The business started on 1st Nov 2003, so the basis period tax return would normally be from 1st Nov 2012 until 31st Oct 2013. However, I'm now ending it on 5th April 2014. It's the first change I've made since the business started. I'm claiming AIA of £19504, and Capital allowance of £5861.
again.I'm assuming you have always run your accounts to 31 October so the first year would have run from 1 November 2003 to 31 October 2004.The basis period /04 would have run from 1 November 2003 to 5 April 2004 (the first year basis).The basis period /05 would have run from 1 November 2003 to 31 October 2004 (the 12 months accounting period ending in 2004/05, the second year basis).There is a period of overlap from 1 November 2003 to 5 April 2004 so the post capital allowances profits period (a proportion of the whole year post capital allowances profits) would have been taxed twice. The profit taxed twice is called overlap relief and there are only two occasions when it can be used. The first is if there is a change of accounting date so that the accounting period is more than 12 months as in your case. The second is when the business ceases.You have extended your accounting period to 5 April 2014 and that extension coincides exactly with the length of the overlap relief period so that you can use all or part of the overlap relief to reduce your taxable profit if you wish and reduce your capital allowances claim if you wish. You don't have to use all the available capital allowances. You can claim from £0 to the maximum available, thereby preserving allowances years and not wasting them.You don't pro-rate your profit /14 from 17 months to 12 months. Nothing goes into box 3.82. The basis period /14 is 1 November 2012 to 5 April 2014.I hope this helps but let me know if you have any further questions.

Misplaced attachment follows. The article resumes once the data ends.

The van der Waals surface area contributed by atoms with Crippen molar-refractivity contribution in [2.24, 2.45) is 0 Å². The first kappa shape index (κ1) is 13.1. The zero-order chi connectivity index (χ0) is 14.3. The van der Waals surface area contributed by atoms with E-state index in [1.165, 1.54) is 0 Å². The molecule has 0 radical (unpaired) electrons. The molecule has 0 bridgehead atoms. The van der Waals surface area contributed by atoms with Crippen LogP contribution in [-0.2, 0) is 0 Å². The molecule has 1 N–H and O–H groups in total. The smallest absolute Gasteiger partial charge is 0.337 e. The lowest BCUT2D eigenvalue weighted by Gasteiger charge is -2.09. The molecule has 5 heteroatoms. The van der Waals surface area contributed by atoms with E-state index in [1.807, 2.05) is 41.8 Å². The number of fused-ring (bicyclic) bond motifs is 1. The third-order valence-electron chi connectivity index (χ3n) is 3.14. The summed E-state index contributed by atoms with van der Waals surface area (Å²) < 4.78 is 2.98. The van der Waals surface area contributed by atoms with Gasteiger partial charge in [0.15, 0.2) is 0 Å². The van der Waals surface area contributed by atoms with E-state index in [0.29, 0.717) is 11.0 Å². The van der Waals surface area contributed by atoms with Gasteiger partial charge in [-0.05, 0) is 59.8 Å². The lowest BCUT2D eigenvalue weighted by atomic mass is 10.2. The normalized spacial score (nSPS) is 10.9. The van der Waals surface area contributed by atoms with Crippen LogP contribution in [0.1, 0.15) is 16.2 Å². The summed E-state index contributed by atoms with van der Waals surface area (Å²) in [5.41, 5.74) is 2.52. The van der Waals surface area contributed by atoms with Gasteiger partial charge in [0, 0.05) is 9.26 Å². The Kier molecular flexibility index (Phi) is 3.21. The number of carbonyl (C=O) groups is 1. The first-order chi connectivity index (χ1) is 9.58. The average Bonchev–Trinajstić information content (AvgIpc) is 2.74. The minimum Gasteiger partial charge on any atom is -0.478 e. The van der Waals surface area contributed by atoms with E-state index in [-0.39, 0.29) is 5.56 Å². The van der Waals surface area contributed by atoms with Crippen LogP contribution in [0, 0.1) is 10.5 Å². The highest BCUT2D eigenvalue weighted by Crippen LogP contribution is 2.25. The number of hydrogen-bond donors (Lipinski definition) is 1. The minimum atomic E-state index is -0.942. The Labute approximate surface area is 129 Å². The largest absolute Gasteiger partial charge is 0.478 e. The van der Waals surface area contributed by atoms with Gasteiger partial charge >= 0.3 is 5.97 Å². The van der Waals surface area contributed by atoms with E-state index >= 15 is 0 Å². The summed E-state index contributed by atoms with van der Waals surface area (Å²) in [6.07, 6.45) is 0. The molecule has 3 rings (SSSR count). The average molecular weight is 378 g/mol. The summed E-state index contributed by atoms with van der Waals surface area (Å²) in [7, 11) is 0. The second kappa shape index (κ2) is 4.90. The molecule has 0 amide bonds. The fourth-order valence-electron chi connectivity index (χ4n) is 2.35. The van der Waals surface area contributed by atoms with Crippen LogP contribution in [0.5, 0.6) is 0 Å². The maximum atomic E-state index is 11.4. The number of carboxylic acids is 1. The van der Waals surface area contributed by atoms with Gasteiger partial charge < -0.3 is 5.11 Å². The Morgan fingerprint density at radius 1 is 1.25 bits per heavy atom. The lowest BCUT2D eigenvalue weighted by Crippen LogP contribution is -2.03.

Thanks information Tony. In the first trading year (including the overlap period), we posted a loss, so presumably I should just leave everything as it is now year's tax return?
If you posted a loss in year one, there will be no overlap relief. You still don't pro-rate your basis period from 17 months to 12 months.However, if your profit is only £11.6K before capital allowances, there would be seem little point in claiming capital allowances unless the partners have other income sources to use their personal allowances and/or offset a post capital allowances loss against. As I said in my answer, you can limit your capital allowance claim to whatever level you like.
Thanks Tony, that's really useful. Actually the profit is 11.6K after capital allowances and AIA have been taken off (overall net profit was around £37k). Have a great evening! Anne